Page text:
Kodi WARNING – Are you being SPIED on? Shock alert for add-on fans

Kodi fans have been warned about a vulnerability which leaves them exposed to complete strangers spying on them.

The Kodi surge continues without any sign of stopping, as users continue to ditch paid TV services for the online player.

Research has suggested Kodi – which offers access to thousands of channels – is being used in more than five million UK homes.

Kodi software is not illegal, but developers can produce third-party add-ons that provide free access to pirated and illegal content. 

The illegal add-ons are being targeted by ISPs, government agencies, broadcasters and rights holders.

And now Kodi users are being warned that they could be at risk of having complete strangers spy on what they’re doing.

TorrentFreak reported that large numbers of Kodi users are running a setup which attackers can access with just a few simple tricks.

It all centres on the web browser-based remote control feature, which lets Kodi users manage their setup from anywhere in the world.

Thanks to the Chorus2 interface, which is included by default, users can tinker with their Kodi settings remotely using a browser on any device.

Users can look through add-ons, watch saved videos and change the settings of their Kodi setup installed on a computer or set top box.

However, this can be accessed by third-parties if a user does not choose a username and password during the set-up process.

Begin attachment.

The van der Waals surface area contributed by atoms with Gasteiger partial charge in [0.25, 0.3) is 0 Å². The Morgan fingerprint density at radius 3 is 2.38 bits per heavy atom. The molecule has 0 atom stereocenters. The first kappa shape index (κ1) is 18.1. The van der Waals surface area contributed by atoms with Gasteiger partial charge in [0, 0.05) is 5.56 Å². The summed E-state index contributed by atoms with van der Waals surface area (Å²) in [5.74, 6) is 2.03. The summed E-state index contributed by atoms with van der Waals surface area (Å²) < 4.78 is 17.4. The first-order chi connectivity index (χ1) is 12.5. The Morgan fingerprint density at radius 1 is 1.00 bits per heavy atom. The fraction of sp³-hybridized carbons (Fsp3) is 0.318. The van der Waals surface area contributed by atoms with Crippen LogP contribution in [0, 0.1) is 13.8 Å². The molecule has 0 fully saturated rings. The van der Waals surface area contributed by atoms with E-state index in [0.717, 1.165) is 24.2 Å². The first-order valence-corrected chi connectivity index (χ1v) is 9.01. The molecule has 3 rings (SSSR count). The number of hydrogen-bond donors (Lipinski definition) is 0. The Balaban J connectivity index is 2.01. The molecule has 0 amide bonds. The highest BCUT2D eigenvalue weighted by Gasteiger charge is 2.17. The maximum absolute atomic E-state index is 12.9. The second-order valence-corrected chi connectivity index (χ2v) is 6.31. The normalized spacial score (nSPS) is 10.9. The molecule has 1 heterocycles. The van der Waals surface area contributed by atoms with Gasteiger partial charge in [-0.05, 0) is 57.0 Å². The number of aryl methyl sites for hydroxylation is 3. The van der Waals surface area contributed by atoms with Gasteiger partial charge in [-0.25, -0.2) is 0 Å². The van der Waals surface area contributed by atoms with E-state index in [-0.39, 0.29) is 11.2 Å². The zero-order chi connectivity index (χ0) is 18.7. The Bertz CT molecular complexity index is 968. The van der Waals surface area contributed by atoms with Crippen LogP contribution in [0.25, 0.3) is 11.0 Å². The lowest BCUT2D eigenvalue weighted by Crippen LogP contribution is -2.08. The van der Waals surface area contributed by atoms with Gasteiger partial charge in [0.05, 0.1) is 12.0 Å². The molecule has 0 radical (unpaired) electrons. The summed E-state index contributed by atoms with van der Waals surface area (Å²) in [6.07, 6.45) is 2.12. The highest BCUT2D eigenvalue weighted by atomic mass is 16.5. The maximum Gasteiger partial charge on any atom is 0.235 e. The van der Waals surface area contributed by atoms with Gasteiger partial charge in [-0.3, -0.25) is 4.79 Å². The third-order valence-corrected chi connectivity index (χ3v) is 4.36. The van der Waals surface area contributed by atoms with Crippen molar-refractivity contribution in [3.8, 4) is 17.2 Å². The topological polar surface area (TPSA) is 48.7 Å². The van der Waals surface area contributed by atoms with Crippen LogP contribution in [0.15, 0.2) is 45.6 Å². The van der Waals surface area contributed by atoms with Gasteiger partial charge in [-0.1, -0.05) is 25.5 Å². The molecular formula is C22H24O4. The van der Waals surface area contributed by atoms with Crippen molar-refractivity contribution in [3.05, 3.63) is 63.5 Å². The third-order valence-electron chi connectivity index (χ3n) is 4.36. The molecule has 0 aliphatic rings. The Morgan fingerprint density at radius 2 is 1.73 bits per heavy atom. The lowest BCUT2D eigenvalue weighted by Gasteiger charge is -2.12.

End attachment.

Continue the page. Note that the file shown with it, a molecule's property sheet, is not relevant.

When initially setting up the Kodi remote control feature, it’s only recommended that a username and password is entered – not mandatory.

Describing the security risk, TorrentFreak said: “For many years, Kodi has had a remote control feature, whereby the software can be remotely managed via a web interface.

“This means that you’re able to control your Kodi setup installed on a computer or set-top box using a convenient browser-based interface on another device, from the same room or indeed anywhere in the world.

“But while this is a great feature, people don’t always password-protect the web-interface, meaning that outsiders can access their Kodi setups, if they have that person’s IP address and a web-browser.”

TF also published an image of a UK-based Kodi user’s setup that was found within “seconds using a specialist search engine”.

They added that besides looking through a stranger’s add-on collection, an attacker could make changes to the Kodi system settings.

To play tricks on an unsuspecting user, inputs like keyboards or mouses could be disabled leaving people frustrated as to why they can’t access their set-ups.

And attackers who have an unprotected user’s IP address could also view the contents of the Kodi fan’s video library.

So, if you have any sensitive or embarrassing footage saved on your Kodi setup, it could be viewed by a stranger in another country with just a few clicks.

Explaining the risk, TorrentFreak said: “The big question is, however, whether someone accessing a Kodi setup remotely can view these videos via a web browser. 

“Answer: Absolutely.

“Clicking through on each piece of media reveals a button to the right of its title. 

“Clicking that reveals two options – ‘Queue in Kodi’ (to play on the installation itself) or ‘Download’, which plays/stores the content via a remote browser located anywhere in the world. Chrome works like a charm.”

Thankfully, protecting against this risk is quite straight forward.

If you haven’t set a username or password, which by default is ‘kodi’ for both fields, then now is the time to change it.

All you need to do is click the Settings button on the home screen, then go to Service Settings.

Click the Control button on the left hand side of that screen, and then in username and password choose your desired login.

Alternatively, you can turn off the remote control web interface if you’d rather not use this feature.